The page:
March 31st 2007

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Articles from this issue:

COVER STORY: Red Star over East Timor

EDITORIAL: Melbourne Cup field in Timor's Presidential election

CANBERRA OBSERVED: Time running out for John Howard?

FINANCE: Concerns over US company behind Qantas takeover

ECONOMIC AFFAIRS: Australia's foreign debt - myth and reality

WESTERN AUSTRALIA: Brian Burke's shadow government

STRAWS IN THE WIND: Why must the show go on? / Another wake for absent friends / Reluctance to condemn Mugabe / Musical chairs / More heat than light


DRUG POLICY: Sweden's success in combating drug use

UNITED NATIONS: Dilemma for pro-abortion feminists

OPINION: The narcotic of narcissism

AS THE WORLD TURNS: Mothers in the military

CINEMA: Where Hollywood fears to tread - Mel Gibson's 'Apocalypto'

THE ARGUS: Life & Death of a Newspaper

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Mothers in the military

by Allan Carlson

News Weekly, March 31, 2007
AS THE WORLD TURNS: Mothers in the military

Why does the United States send the mothers of infants and toddlers off to fight a foreign war, asks Allan Carlson.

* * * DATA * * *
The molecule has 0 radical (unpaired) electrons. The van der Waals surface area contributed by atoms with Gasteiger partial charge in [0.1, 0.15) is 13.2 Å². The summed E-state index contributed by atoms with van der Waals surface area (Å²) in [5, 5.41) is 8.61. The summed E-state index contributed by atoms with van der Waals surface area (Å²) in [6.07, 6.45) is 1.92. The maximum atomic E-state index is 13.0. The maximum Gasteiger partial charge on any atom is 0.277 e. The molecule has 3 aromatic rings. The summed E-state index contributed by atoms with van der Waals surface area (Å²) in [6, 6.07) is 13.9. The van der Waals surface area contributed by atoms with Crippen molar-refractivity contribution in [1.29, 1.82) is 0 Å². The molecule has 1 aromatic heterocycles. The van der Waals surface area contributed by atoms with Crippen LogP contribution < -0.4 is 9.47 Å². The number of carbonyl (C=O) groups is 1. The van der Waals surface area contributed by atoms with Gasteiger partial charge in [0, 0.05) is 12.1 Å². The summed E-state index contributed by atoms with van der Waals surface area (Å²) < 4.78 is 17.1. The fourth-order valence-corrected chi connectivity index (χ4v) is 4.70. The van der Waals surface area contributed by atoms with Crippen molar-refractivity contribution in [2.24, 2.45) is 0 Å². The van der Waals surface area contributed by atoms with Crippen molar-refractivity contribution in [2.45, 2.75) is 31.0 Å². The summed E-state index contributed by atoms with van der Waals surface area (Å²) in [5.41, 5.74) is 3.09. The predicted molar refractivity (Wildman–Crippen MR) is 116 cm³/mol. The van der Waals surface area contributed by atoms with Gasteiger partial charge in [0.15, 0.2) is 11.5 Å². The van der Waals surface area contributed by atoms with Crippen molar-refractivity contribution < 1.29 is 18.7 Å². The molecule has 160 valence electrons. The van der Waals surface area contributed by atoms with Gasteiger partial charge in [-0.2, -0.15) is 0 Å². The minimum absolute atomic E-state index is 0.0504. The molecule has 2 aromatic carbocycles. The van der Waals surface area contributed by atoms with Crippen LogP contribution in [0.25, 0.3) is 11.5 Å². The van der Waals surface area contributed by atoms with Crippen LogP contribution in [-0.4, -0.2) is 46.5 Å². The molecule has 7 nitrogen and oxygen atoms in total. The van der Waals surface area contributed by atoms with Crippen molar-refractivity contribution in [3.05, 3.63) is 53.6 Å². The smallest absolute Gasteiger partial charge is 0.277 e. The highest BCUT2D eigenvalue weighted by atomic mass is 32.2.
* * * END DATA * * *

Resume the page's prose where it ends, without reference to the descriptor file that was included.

Why does the United States send the mothers of infants and toddlers off to fight a foreign war?

Make no mistake: We are the exception here. In the whole sweep of human history, no other nation - not Soviet Russia, nor the Iraqi Baathists, nor the egalitarian Scandinavians - has intentionally placed young mothers in harm's way such as American military planners have done in Iraq.

The strong and normal human instinct is to protect infants, toddlers and their mothers. Indeed, their well-being and security form the central purposes of every healthy nation. From the smallest tribe to the greatest empire, the human rule has been that all others must sacrifice, and even die, to protect the mothers of the young, for they are a people's future.

...The costs of this great social experiment have yet to be counted. We can safely assume, though, that the children left behind will pay the largest price. Mothers play unique, irreplaceable roles for newborns and toddlers.

Social science research shows that young children effectively abandoned by their mothers for lengthy periods are much more likely to suffer emotional and mental disorders, more likely in later life to be in trouble with the law and abuse drugs, and less likely to succeed in school than children with their mothers available.

Grandparents, day-care centers and even fathers are second-best substitutes.

- extract from Allan Carlson, "Mothers at war: The American way?," WorldNetDaily, April 11, 2003. Full article at URL:

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